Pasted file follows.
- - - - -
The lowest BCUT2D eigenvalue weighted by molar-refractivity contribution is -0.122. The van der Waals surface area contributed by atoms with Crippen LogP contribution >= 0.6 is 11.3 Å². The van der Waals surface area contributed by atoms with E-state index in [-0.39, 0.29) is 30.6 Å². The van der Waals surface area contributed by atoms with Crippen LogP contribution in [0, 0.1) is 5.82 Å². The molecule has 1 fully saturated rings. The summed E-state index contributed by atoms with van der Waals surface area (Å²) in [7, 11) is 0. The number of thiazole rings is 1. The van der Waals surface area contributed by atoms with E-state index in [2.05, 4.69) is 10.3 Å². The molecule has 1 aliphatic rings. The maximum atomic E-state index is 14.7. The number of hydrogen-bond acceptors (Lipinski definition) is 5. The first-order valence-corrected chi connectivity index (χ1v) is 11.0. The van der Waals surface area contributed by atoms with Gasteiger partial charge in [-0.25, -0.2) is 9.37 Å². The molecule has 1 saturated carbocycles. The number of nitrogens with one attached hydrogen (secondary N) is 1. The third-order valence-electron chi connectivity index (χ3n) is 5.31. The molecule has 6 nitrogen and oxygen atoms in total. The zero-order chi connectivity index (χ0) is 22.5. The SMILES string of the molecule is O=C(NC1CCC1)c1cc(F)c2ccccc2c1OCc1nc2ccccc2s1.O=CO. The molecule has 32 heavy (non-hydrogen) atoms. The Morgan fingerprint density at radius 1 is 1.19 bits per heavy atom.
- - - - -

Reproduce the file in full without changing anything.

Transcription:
The lowest BCUT2D eigenvalue weighted by molar-refractivity contribution is -0.122. The van der Waals surface area contributed by atoms with Crippen LogP contribution >= 0.6 is 11.3 Å². The van der Waals surface area contributed by atoms with E-state index in [-0.39, 0.29) is 30.6 Å². The van der Waals surface area contributed by atoms with Crippen LogP contribution in [0, 0.1) is 5.82 Å². The molecule has 1 fully saturated rings. The summed E-state index contributed by atoms with van der Waals surface area (Å²) in [7, 11) is 0. The number of thiazole rings is 1. The van der Waals surface area contributed by atoms with E-state index in [2.05, 4.69) is 10.3 Å². The molecule has 1 aliphatic rings. The maximum atomic E-state index is 14.7. The number of hydrogen-bond acceptors (Lipinski definition) is 5. The first-order valence-corrected chi connectivity index (χ1v) is 11.0. The van der Waals surface area contributed by atoms with Gasteiger partial charge in [-0.25, -0.2) is 9.37 Å². The molecule has 1 saturated carbocycles. The number of nitrogens with one attached hydrogen (secondary N) is 1. The third-order valence-electron chi connectivity index (χ3n) is 5.31. The molecule has 6 nitrogen and oxygen atoms in total. The zero-order chi connectivity index (χ0) is 22.5. The SMILES string of the molecule is O=C(NC1CCC1)c1cc(F)c2ccccc2c1OCc1nc2ccccc2s1.O=CO. The molecule has 32 heavy (non-hydrogen) atoms. The Morgan fingerprint density at radius 1 is 1.19 bits per heavy atom.